Sperm, which holds the male DNA, must be able to move back and forth and propel itself to penetrate the female egg. Fertile males have healthy sperm that swim well, but males with impaired fertility may have a lower sperm count, or sperm that do not swim as well. Zinc may play a role in the development and overall quality and quantity of sperm.
The mineral zinc is naturally present in certain foods, and it is added to other foods. The National Institutes of Health notes that zinc is involved in immune function, wound healing, protein synthesis, DNA synthesis and cell division. Zinc is the second most common trace mineral in the body, behind iron, and is present in every cell in the body. Males 14 years and up need 11 milligrams of zinc per day -- an amount easily obtained through a healthy diet plus a multivitamin.
Zinc may play an important role in the development of sperm, also known as spermatogenesis. A 2009 a study published on the Proceedings of the National Academy of Sciences website found that the concentration of zinc in the testes increases during spermatogenesis. The study also found that zinc deficiencies reduced sperm motility. The study concluded that zinc is a vital mineral in the development of sperm and the regulation of sperm motility. Still, the extent of zinc's role in spermatogenesis is not fully understood.
Deficiencies and Infertility
A 2009 study published in "Nutrition Research" hypothesized that due to zinc's important antioxidant role, a deficiency would increase oxidative damage and promote lower quality sperm. The study found that seminal zinc, in both fertile and infertile males, correlated significant with sperm count. The conclusion was that zinc deficiency is, in fact, a risk factor for low sperm quality and male infertility, for which there is no other apparent cause.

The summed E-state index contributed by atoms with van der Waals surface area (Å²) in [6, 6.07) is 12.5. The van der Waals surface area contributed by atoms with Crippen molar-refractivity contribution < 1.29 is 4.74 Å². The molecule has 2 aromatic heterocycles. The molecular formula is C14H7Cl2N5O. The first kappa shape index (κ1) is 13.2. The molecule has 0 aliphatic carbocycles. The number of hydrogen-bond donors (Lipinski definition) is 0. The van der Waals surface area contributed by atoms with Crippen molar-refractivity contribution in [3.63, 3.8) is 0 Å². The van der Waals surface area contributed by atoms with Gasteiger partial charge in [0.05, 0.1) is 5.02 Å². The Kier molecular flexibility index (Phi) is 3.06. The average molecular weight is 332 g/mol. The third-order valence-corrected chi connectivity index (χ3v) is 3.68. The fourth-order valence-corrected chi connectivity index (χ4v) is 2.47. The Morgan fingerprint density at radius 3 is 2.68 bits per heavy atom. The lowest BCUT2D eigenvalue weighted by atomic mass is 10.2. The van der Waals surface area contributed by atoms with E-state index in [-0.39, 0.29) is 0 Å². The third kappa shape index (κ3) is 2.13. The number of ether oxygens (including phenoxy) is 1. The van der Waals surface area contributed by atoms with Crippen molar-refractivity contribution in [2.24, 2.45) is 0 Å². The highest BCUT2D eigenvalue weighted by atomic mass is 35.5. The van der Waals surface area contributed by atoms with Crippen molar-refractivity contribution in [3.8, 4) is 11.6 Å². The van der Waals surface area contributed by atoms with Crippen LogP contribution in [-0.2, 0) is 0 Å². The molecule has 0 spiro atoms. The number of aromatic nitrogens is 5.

Zinc Plus Folate
A 2002 study published in "Fertility and Sterility" tested the effects of zinc plus the vitamin folate on fertility-impaired males. The study found that while zinc and folate, each on their own, did not improve sperm count, when combined, the two supplements significantly improved sperm count, as well as the percentage of healthy sperm, in fertility-impaired males. Another study published in the "International Journal of Andrology" also found benefits in combining zinc and folate on fertility-impaired males.
- MedlinePlus: Sperm
- Office of Dietary Supplements: Zinc
- University of Maryland Medical Center: Zinc
- New York University Langone Medical Center: Male Infertility
- Proceedings of the National Academy of Sciences of the United States of America: Zinc Is an Essential Trace Element for Spermatogenesis
- Nutrition Research: Zinc Levels in Seminal Plasma Are Associated with Sperm Quality in Fertile and Infertile Men